There is one man who is trying to change this. Or at least I thought he was. It turns out he just stumbled onto a good thing and was then whipped by the winds of a global pandemic. His name is Dom.

When I first met Dom – that’s Dominic Sherington, who, with partners Greg Boyce and Matt Scott, owns the place – he was finishing a shift at their location outside of a tattoo parlour in Peckham. Both operations, the tattoos and the sandwiches, were under a grimy railway arch just by the station. Greasy black latex gloves covered his hands as he finished eating a Cubano, the daily special they had been slinging for the last three hours. A pile of chopped pork continued to sizzle on the skillet. I could see a sliced pickle slipping out of the bottom of his sandwich.

“Hey!” He knew I was coming. “I was wondering if you were going to make it down.”

He had on tie-dyed crocs and tie-dyed socks, but the rest of him looked normal, if not a bit scruffy. His pants were covered in flour. I would later learn he had awoken at five to bake 500 of the semolina rolls they make in-house, the better to replicate the bread vessel of an American sub.

From his accent I could tell that he was Scottish. In fact, the whole operation is Scottish – Dom from Edinburgh, Greg from Glasgow, and Matt from Fife.

I got right down to business.

“I can’t believe you make chicken parms. You’re the only ones in London!”

“It’s something that should be popular over here, that will be at some point soon, I assume.”

I admired his optimism. I soon took him aside and began interrogating him.

I had presumed I had come across some Scottish acolyte of American sandwich culture. The truth was more profane, though just as American in its way.

Five years before his partner Greg had had a revelation: “Why doesn’t someone do a Subway© but the stuff’s good?”

By Subway, Greg meant the fast food chain.

This was uncanny. Subway – which, with its franchise model, has more locations than any other food establishment on the planet (41,600) – does indeed follow the American model of build-your-own. The problem, as Greg noted, is that the ingredients are of a deplorable quality.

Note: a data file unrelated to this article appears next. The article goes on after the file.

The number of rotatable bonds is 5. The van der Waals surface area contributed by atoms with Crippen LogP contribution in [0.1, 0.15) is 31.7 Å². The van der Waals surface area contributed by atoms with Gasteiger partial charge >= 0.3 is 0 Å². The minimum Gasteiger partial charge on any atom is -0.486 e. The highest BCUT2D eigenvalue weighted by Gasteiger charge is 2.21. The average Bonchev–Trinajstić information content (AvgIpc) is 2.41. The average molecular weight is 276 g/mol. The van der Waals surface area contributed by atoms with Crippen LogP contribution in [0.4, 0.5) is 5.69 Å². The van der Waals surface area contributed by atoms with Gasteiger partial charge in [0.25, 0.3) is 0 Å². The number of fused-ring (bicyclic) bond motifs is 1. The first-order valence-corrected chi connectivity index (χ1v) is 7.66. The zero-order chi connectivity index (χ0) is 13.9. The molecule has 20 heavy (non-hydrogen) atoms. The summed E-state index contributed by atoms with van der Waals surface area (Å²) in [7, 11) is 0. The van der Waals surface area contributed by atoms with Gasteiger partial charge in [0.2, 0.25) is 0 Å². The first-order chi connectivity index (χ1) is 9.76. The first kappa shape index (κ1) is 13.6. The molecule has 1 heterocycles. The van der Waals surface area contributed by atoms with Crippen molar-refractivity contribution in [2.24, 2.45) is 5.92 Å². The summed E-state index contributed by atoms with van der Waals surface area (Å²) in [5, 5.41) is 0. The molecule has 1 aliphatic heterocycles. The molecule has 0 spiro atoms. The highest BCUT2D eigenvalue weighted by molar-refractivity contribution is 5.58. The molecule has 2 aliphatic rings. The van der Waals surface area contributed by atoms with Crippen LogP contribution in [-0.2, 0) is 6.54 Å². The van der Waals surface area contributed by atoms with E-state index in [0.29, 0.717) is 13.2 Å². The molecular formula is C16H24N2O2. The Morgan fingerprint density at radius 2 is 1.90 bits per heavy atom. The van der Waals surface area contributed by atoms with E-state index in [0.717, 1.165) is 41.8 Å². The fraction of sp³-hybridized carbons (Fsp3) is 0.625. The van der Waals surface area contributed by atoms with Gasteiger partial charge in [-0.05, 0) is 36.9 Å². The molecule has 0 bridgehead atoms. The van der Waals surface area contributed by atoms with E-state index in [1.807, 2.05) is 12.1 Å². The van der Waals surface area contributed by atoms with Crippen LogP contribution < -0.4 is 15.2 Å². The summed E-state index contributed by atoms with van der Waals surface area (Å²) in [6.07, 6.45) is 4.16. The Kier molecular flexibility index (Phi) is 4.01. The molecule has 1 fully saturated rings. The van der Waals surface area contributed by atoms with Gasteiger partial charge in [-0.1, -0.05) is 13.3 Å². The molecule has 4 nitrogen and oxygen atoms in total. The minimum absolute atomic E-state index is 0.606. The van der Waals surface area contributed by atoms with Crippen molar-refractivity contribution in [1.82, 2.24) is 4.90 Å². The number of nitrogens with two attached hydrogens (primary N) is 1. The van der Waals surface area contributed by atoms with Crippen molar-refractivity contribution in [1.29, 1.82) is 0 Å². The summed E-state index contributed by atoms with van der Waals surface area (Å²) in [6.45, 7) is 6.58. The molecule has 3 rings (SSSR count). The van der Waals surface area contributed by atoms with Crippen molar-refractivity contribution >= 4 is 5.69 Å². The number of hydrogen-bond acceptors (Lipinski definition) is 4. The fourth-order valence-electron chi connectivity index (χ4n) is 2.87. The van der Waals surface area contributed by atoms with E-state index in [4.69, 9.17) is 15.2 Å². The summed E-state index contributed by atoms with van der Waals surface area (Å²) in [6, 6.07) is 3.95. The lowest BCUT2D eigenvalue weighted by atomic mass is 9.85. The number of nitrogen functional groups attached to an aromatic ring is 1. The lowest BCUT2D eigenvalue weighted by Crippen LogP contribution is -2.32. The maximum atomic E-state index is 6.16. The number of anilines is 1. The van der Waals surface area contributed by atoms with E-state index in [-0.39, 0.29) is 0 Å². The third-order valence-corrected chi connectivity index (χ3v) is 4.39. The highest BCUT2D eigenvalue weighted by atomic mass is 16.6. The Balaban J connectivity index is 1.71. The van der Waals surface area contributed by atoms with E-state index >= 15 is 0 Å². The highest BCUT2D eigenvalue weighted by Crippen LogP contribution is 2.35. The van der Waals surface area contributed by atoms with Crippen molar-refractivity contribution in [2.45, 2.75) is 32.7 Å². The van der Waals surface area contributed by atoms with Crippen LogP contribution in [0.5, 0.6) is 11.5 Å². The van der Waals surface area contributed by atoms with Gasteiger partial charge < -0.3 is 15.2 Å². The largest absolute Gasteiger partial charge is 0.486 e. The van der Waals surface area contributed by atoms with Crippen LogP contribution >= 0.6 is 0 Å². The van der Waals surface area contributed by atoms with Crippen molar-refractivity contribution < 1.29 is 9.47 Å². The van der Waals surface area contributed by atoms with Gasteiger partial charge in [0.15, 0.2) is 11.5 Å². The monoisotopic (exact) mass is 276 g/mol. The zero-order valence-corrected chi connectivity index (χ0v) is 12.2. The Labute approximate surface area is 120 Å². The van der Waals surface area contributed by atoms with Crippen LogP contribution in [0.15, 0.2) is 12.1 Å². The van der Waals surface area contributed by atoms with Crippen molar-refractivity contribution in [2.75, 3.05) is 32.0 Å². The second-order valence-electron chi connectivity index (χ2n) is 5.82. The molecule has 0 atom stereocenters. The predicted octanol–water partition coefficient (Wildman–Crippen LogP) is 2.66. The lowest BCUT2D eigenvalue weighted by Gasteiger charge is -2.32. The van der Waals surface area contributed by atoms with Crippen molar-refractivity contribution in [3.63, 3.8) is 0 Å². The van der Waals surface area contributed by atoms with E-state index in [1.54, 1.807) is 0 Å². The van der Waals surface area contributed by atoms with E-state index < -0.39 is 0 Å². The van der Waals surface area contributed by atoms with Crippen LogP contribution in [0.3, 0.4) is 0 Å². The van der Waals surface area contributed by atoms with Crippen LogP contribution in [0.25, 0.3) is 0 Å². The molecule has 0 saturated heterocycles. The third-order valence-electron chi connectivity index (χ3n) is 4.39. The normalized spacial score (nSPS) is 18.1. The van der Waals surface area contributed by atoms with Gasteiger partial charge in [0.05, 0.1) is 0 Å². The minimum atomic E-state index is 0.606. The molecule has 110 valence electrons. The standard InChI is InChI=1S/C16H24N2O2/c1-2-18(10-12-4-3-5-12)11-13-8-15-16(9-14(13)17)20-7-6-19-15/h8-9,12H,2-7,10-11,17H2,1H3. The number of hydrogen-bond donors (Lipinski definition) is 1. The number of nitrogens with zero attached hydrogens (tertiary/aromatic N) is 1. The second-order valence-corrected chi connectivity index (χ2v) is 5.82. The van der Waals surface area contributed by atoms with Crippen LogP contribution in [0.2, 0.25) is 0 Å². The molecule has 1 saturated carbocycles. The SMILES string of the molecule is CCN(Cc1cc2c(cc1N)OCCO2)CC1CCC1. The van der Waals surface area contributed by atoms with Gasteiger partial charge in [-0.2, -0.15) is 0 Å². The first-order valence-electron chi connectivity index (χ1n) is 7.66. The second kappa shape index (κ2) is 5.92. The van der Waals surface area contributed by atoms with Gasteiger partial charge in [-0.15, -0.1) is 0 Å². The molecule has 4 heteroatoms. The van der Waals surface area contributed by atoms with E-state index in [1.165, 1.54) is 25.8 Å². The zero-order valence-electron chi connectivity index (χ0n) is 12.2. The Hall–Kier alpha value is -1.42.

This was the germ of an idea.



Dom’s Subs initially grew from the shadows of disparate cafés and restaurants where the now proprietors had worked for years. The intimate world of the restaurant industry enabled the whole operation. At the café in Shoreditch where Greg made coffee, they would offer sandwiches on the side. When they wanted to grow the operation but had no capital, a friend running a nearby restaurant kitchen leant them the use of his huge mixer and oven to make rolls. When the sandwiches started coming regularly, they got their industry buddies to promote them over Instagram.

They were about to open their own storefront when the pandemic struck.

Dining in was out of the question. But they had a space in a basement with the right equipment, as well as a team assembled. They switched to delivery mode, to storefront takeout. Dom’s Subs took off and now, two years later, they have a place in Bevis Marks – in the heart of the City – which is, by happenstance, a former Subway© location (it came with the trademark glass-sided proofing oven intact). This is their central kitchen. The goods get delivered from here to another location on Hackney Road and, on the weekends, to this pop-up at the tattoo parlour in Peckham Rye. They’re now looking for a bigger central kitchen location under a more vacant railway arch. From here they can really expand.